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Artenisia at Edge Theatre
Thru - May 7, 2017

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Artenisia at Edge Theatre

  • Highly Recommended
  • Recommended
  • Somewhat Recommended
  • Not Recommended

Chicago Reader- Somewhat Recommended

"...Bipolar and drugged out of her mind, Penny (Sarah Wisterman) is on the roof of a mental hospital, ready to kill herself. If you start a play at that pitch of intensity, you'd better keep it up lest the thing fizz out on you like a dud firework. Instead, playwright Ed Proudfoot's family melodrama, presented by Artemisia, reduces its protagonist's situation to a kind of awareness-raising case history, as if a jumble of mental health cant ("unconditional positive regard," "self-efficacy," "Rogerian theory") could somehow make a play socially productive."
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Max Maller

Windy City Times- Somewhat Recommended

"...Artemisia director Carrie Lee Patterson has wisely assembled a cast with the collective expertise to convey the dysfunctional fallout arising from this incurable illness without slipping into operatic histrionics ( except when Lauren or Penny are in the throes of a seizure, telenovela-strength passion being a major component thereof ). The results may emerge somewhat nebulous—those striving to follow the trajectory of its mosaic leaps back and forth in time risk sustaining whiplash—but if Proudfoot's case study sends playgoers home knowing more about the disease under scrutiny than when they arrived, it's a step toward diminishing the toll it continues to exact in our society."
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Mary Shen Barnidge

Splash Magazine- Recommended

"...The actors deliver strong work. In particular, Sarah Wisterman is excellent as Penny, bringing nuance, energy, and vulnerability in spades as she depicts the young woman at various stages of her life, including times of intense emotional distress. Artemisia founder and executive artistic director Julie Proudfoot is deeply compelling as suicidal mother Lauren, and Carin Silkaitis is hilarious as the queer, foulmouthed Holly."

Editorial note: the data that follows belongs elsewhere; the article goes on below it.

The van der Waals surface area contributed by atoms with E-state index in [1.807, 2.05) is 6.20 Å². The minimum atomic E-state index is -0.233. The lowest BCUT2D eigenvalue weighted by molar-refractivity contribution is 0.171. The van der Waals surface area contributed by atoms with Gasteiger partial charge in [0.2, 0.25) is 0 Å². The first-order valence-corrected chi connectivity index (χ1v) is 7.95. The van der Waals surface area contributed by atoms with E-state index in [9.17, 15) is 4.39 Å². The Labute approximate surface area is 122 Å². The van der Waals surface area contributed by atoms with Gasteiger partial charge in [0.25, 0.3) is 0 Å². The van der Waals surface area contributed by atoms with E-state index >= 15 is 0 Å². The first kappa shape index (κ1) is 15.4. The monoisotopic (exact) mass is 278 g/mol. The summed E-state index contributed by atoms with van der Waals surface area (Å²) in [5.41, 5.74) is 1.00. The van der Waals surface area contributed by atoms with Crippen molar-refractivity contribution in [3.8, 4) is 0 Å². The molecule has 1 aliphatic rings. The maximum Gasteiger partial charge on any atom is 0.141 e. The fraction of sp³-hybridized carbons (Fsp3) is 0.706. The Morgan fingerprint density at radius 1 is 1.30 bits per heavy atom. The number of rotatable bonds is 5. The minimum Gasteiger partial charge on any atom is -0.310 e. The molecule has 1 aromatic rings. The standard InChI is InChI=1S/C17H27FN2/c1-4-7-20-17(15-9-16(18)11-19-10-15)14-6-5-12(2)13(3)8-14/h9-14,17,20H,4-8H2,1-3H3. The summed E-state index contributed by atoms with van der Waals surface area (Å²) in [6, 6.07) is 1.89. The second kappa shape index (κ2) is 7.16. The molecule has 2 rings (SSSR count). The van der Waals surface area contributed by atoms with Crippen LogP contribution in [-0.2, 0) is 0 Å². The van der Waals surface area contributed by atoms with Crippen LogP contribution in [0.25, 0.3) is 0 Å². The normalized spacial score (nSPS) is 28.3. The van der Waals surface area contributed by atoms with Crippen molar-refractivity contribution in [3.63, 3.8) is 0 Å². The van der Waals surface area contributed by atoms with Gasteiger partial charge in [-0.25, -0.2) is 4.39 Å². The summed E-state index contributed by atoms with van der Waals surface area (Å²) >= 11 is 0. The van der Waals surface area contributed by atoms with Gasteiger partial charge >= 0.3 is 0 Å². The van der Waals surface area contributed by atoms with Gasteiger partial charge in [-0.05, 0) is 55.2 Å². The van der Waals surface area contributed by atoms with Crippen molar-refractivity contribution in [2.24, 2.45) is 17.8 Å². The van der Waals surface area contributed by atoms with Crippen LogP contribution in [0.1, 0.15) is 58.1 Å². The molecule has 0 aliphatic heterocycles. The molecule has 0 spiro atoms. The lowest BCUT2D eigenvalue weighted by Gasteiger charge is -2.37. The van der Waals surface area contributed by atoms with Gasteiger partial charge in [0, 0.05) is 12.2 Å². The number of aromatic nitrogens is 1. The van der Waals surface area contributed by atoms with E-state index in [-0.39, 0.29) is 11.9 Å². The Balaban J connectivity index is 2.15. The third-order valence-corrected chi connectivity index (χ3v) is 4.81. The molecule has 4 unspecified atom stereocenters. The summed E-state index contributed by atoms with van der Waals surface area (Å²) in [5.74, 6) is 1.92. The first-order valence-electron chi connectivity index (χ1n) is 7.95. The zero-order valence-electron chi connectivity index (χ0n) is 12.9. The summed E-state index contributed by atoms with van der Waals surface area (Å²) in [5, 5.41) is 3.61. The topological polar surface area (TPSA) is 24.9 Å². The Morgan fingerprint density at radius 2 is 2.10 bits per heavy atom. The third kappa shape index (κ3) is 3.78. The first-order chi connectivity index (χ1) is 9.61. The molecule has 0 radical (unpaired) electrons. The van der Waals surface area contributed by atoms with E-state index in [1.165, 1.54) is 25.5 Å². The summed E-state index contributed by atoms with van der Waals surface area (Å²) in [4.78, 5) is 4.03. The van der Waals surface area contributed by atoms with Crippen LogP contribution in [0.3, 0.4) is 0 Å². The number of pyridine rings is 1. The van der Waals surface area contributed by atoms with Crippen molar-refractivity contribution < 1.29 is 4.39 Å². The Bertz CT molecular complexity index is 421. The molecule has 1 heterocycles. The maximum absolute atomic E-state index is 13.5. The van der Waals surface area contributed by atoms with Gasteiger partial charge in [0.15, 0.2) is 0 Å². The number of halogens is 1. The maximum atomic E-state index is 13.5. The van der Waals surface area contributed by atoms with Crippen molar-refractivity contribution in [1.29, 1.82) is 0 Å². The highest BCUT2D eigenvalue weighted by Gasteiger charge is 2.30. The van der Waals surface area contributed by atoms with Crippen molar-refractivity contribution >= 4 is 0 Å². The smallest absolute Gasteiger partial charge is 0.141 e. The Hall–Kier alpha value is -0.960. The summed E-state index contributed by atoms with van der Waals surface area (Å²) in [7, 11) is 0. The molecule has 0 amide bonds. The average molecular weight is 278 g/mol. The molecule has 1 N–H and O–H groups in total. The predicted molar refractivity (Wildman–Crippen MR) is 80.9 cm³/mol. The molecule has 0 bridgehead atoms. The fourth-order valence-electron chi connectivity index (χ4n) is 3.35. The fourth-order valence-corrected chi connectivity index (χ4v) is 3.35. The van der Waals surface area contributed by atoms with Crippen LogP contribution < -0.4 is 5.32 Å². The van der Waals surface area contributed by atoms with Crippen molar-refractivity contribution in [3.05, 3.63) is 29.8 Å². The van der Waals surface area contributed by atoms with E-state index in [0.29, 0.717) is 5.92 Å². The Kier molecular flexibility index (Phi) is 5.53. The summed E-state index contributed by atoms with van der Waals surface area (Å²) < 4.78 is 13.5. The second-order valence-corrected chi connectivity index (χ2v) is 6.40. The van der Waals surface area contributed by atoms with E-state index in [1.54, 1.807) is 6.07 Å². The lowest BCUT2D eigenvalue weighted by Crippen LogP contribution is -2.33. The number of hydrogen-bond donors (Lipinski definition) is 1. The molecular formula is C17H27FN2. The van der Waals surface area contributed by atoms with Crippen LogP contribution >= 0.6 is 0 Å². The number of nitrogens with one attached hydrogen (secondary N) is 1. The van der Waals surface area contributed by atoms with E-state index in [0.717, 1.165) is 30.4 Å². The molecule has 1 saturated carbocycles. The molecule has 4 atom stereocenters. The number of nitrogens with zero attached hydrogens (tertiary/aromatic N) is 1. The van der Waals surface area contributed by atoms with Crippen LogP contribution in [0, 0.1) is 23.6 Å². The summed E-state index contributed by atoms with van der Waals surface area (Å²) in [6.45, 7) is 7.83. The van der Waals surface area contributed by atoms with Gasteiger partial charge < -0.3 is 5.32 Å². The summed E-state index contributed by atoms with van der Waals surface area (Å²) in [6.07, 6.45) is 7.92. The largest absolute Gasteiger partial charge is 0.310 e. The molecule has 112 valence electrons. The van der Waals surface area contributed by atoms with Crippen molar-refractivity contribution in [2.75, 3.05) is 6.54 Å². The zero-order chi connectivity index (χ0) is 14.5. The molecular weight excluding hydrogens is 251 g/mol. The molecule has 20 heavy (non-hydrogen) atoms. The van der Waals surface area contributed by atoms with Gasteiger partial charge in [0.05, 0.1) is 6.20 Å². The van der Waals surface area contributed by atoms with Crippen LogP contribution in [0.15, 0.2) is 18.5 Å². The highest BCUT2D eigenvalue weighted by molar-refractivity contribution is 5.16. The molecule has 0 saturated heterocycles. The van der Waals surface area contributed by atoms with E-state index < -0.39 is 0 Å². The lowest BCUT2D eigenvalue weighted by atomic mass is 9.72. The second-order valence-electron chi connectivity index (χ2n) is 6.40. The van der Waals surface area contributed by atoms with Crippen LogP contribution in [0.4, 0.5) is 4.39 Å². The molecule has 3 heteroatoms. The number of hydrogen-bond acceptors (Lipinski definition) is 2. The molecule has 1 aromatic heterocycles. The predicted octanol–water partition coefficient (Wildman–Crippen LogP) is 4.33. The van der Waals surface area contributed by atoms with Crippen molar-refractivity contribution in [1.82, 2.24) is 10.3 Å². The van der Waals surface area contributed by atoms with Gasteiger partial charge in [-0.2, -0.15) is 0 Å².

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Jessie Bond

NewCity Chicago- Not Recommended

"...Told at various points in the life of Penny (Sarah Wisterman), what supposedly draws the five women of "Visiting" together is the history left by the unseen matriarch of their family. This history and their intimacy with it, however, is poorly communicated. Between the panicked, stock manic episode Penny suffers (complete with strobe lights and sirens, a motif that adds nothing to our experience of these episodes) and the long-winded monologues that each character has about their pain and traumas, there's an admirable heart here, though it's impossible to suss out any coherent meaning."
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Jay Van Ort

Chicago Theatre Review- Recommended

"...The goal of this remarkably capable and sincere theatrical company is to produce plays that empower women. The group is always on the look for new works or classics that can be presented with a definite feminine point of view. With Ed Proudfoot’s latest drama, Artemisia has once again achieved their mission. Here, the company has put names and faces to a disease that afflicts so many around the world. Audiences may find entertainment in the lighter moments of this moving drama; but it’s the playwright’s unflinching look at bipolar disorder, all its symptoms and treatments, and how it affects everyone around, that makes this powerful piece a startling, striking evening of theatre."
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Colin Douglas

Picture This Post- Recommended

"...Perhaps one of the primary values of this play is that it could allow members of families in the audience to understand each other without having to live out identical confrontations. Another value is that, by fully acknowledging the difficulties mental illness causes, Visiting actually earns the right to call its ending life-affirming. It’s not simplistic and we don’t get the feeling that it’s a happily-ever-after, but it does show that mentally ill people have a lot to live for and can enrich the lives of others."
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Jacob Davis